Website developer Kitty ignored the call coming in from a project manager at work. “She’s always yelling at me,” Kitty told her friends. If the project manager could hear that comment, she might reply, “You’re always missing deadlines.” And both statements would be true. Even before Kitty ignored her call the project manager (PM) was livid. “Kitty is talented and she knows it, so she gets away with being a diva.” Some people crave attention, even if it is negative and puts their employment in jeopardy. This time, the PM was not going there with Kitty. This time, she tried something completely different.
Professionals focus on objectives, not problems. Was the PM’s objective delivering the product or putting Kitty in her place? “It’s the product,” said the PM. “But it’s Kitty, too.”
But it’s the product first, right? With her challenges prioritized, the PM could now address them in order. So, how do you get water from a stone, blood from a turnip or a website from a developer? Yelling made the developer feel like a teenager sneaking home after curfew. Maybe Kitty was behaving like a teenager, ignoring calls and missing deadlines, but that did not oblige the PM to play the role of angry parent. Someone had to step out of the drama and approach the project professionally. The PM, not really into dysfunctional family theater, agreed.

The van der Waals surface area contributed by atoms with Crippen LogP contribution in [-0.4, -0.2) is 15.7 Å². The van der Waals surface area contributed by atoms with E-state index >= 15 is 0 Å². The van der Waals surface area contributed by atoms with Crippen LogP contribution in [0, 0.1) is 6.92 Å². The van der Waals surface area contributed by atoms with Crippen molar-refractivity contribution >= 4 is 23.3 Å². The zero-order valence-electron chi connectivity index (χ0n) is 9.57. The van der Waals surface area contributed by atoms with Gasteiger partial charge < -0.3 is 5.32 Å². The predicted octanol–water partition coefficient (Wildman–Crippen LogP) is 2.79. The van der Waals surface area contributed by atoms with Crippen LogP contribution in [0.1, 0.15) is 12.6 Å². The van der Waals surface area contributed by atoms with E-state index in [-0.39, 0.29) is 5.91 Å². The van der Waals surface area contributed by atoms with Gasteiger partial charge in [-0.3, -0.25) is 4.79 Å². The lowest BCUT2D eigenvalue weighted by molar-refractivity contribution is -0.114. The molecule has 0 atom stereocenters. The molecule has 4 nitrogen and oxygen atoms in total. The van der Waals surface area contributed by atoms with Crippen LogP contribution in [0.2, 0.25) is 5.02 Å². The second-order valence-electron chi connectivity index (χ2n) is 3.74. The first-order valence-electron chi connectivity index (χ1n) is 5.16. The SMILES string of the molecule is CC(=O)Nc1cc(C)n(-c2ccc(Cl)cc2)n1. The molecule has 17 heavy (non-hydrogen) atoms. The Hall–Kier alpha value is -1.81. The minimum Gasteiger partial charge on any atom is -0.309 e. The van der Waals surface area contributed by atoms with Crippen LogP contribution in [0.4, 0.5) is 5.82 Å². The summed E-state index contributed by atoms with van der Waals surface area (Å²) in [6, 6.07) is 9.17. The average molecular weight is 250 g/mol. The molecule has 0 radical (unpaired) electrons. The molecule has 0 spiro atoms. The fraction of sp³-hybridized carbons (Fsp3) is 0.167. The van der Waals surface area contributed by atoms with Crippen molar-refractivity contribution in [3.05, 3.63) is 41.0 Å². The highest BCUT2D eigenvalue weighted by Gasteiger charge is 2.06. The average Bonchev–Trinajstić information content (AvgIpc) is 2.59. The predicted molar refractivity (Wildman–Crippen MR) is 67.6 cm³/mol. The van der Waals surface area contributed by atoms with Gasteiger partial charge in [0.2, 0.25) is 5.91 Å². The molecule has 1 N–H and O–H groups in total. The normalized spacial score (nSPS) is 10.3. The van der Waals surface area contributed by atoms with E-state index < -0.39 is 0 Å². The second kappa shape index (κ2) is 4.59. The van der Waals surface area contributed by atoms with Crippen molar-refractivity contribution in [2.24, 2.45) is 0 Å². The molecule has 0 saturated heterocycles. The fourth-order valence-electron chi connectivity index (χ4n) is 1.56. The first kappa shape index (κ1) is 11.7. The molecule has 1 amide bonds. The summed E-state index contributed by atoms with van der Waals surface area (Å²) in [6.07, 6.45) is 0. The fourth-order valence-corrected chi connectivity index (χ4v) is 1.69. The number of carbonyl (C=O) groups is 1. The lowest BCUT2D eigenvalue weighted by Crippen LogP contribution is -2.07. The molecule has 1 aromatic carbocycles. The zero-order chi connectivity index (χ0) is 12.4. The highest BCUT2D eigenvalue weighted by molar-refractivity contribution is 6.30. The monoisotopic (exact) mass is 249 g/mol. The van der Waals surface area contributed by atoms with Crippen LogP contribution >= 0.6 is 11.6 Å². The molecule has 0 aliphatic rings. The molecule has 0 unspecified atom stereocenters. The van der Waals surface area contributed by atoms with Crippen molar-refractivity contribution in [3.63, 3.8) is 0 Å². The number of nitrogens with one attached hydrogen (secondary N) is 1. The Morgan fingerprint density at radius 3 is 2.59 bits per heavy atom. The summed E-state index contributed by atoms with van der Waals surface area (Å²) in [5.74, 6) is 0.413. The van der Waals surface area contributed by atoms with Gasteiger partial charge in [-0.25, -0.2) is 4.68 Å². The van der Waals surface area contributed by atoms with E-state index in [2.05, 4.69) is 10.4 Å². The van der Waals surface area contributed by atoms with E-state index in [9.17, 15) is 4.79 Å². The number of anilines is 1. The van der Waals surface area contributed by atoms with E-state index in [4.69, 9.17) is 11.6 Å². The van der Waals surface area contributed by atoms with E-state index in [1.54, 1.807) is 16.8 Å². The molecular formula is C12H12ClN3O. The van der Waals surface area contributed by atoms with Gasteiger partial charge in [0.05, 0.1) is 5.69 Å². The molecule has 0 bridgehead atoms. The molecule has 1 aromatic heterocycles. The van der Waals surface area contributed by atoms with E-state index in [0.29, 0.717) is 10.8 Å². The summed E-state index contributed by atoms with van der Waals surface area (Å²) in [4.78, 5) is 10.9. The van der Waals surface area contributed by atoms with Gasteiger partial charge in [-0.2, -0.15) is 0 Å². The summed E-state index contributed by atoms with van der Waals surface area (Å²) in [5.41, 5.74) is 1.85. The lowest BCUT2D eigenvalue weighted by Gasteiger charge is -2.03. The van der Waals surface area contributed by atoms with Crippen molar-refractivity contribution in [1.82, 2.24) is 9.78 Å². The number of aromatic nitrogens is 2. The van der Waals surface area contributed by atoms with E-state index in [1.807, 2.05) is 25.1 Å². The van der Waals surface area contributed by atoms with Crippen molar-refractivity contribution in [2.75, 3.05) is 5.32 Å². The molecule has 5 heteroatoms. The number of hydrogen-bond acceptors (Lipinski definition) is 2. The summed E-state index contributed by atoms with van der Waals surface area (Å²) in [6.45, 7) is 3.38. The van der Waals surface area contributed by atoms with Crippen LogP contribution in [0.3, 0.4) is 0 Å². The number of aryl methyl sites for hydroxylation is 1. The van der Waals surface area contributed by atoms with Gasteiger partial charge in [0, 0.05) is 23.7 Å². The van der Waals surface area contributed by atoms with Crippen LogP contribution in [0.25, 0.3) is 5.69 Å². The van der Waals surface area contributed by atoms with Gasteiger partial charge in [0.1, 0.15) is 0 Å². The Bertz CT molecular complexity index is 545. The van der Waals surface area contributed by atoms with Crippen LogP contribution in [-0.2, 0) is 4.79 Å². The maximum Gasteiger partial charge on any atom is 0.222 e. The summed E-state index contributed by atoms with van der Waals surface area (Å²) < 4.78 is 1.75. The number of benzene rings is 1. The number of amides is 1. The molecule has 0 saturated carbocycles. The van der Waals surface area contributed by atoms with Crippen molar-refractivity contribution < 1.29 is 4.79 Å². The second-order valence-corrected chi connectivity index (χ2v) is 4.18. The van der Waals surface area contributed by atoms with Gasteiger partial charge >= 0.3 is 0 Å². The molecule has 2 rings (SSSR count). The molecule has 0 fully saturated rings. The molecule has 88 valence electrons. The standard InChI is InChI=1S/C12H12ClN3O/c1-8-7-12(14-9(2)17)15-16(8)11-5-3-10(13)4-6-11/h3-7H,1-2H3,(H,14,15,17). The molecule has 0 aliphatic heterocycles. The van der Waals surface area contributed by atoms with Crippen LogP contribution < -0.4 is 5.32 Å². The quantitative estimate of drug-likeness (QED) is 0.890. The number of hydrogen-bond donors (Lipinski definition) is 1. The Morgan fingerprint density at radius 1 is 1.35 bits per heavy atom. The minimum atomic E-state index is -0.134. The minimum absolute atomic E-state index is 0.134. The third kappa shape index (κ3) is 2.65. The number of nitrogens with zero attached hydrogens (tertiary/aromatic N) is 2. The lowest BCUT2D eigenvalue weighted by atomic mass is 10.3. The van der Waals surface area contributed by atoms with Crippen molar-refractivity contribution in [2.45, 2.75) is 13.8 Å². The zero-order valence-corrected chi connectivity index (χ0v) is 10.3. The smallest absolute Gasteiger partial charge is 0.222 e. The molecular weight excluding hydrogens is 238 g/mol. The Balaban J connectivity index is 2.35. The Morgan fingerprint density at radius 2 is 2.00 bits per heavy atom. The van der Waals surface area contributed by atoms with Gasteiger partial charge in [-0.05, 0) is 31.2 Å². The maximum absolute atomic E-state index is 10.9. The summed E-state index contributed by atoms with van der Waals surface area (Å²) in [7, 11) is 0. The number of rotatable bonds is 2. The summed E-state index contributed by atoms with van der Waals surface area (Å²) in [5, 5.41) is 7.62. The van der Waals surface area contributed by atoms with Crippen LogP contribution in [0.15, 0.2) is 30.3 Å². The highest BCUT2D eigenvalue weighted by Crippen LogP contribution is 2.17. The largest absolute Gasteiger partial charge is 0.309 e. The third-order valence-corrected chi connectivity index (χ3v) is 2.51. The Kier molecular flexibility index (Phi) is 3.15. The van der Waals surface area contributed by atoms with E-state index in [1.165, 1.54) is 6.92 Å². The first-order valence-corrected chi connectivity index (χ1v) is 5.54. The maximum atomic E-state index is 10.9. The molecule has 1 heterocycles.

I told her, You’ll catch more flies with honey than with vinegar. The PM immediately made the connection. “So, I have to delete my angry email?” Yes, but not permanently.
We know Kitty is capable, so the PM started her new email with a compliment, a bit of honey: Kitty, the client selected you for this project because you are talented and they liked the work you did last summer.
Then, the issue: I have requested several extensions to give you more time; however, the client is questioning our ability to finish this.
Finally, a friendly postponement of the scolding Kitty expects: We can talk later about making sure future projects go more smoothly, but for now let’s focus on completing this one.
She kept the email upbeat and left Kitty with two assignments: get the work done now and talk later about the rest of this mess.
The PM wondered if she might lose some leverage if she waited to voice her frustration. Actually, the PM has all the leverage she needs. The next time Kitty’s name is assigned to a project, the PM can say, “I’m reluctant to work with her. She misses deadlines and ignores my calls. I won’t put myself or this company in a position to be embarrassed again.” If Kitty wants to work, she will quickly change her habits and become the professional she was hired to be.